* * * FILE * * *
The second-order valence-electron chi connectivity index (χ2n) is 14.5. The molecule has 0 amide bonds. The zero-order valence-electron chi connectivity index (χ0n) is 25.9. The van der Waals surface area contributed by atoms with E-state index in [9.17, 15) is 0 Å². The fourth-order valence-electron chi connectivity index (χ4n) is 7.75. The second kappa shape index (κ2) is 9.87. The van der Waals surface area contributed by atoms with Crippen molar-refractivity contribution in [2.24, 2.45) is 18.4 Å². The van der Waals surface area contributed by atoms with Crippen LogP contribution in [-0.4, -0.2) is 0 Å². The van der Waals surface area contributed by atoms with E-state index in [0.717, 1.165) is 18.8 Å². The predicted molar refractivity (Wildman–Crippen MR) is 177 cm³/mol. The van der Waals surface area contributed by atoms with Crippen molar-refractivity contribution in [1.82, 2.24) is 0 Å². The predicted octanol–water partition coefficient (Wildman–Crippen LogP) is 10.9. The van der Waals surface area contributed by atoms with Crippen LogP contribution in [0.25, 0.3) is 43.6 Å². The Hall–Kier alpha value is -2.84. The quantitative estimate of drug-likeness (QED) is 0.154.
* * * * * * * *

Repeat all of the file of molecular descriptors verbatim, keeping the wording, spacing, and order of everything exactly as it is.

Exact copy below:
The second-order valence-electron chi connectivity index (χ2n) is 14.5. The molecule has 0 amide bonds. The zero-order valence-electron chi connectivity index (χ0n) is 25.9. The van der Waals surface area contributed by atoms with E-state index in [9.17, 15) is 0 Å². The fourth-order valence-electron chi connectivity index (χ4n) is 7.75. The second kappa shape index (κ2) is 9.87. The van der Waals surface area contributed by atoms with Crippen molar-refractivity contribution in [2.24, 2.45) is 18.4 Å². The van der Waals surface area contributed by atoms with Crippen LogP contribution in [-0.4, -0.2) is 0 Å². The van der Waals surface area contributed by atoms with E-state index in [0.717, 1.165) is 18.8 Å². The predicted molar refractivity (Wildman–Crippen MR) is 177 cm³/mol. The van der Waals surface area contributed by atoms with Crippen molar-refractivity contribution in [1.82, 2.24) is 0 Å². The predicted octanol–water partition coefficient (Wildman–Crippen LogP) is 10.9. The van der Waals surface area contributed by atoms with Crippen LogP contribution in [0.25, 0.3) is 43.6 Å². The Hall–Kier alpha value is -2.84. The quantitative estimate of drug-likeness (QED) is 0.154.